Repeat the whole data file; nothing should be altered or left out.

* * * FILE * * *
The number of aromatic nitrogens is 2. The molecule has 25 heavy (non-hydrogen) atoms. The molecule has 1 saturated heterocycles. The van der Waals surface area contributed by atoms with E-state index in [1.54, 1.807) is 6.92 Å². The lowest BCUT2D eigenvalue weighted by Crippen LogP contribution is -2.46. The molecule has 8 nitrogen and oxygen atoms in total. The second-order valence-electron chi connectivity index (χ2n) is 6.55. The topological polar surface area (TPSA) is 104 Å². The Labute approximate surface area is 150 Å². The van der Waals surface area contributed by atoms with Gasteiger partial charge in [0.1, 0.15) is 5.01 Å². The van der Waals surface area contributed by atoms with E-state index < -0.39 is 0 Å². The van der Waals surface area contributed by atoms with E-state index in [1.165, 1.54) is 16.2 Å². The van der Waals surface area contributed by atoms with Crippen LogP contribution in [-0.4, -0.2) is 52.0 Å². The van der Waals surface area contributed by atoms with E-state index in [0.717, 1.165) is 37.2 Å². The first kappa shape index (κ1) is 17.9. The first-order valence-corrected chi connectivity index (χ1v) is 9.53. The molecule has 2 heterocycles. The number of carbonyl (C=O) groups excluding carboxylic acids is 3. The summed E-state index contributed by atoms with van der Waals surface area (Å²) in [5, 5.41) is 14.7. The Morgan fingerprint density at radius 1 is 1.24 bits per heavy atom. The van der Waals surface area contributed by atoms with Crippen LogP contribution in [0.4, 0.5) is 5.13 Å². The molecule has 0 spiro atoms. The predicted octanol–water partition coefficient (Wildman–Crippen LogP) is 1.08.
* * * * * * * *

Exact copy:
The number of aromatic nitrogens is 2. The molecule has 25 heavy (non-hydrogen) atoms. The molecule has 1 saturated heterocycles. The van der Waals surface area contributed by atoms with E-state index in [1.54, 1.807) is 6.92 Å². The lowest BCUT2D eigenvalue weighted by Crippen LogP contribution is -2.46. The molecule has 8 nitrogen and oxygen atoms in total. The second-order valence-electron chi connectivity index (χ2n) is 6.55. The topological polar surface area (TPSA) is 104 Å². The Labute approximate surface area is 150 Å². The van der Waals surface area contributed by atoms with Gasteiger partial charge in [0.1, 0.15) is 5.01 Å². The van der Waals surface area contributed by atoms with E-state index < -0.39 is 0 Å². The van der Waals surface area contributed by atoms with E-state index in [1.165, 1.54) is 16.2 Å². The van der Waals surface area contributed by atoms with Crippen LogP contribution in [-0.4, -0.2) is 52.0 Å². The van der Waals surface area contributed by atoms with E-state index in [0.717, 1.165) is 37.2 Å². The first kappa shape index (κ1) is 17.9. The first-order valence-corrected chi connectivity index (χ1v) is 9.53. The molecule has 2 heterocycles. The number of carbonyl (C=O) groups excluding carboxylic acids is 3. The summed E-state index contributed by atoms with van der Waals surface area (Å²) in [5, 5.41) is 14.7. The Morgan fingerprint density at radius 1 is 1.24 bits per heavy atom. The van der Waals surface area contributed by atoms with Crippen LogP contribution in [0.4, 0.5) is 5.13 Å². The molecule has 0 spiro atoms. The predicted octanol–water partition coefficient (Wildman–Crippen LogP) is 1.08.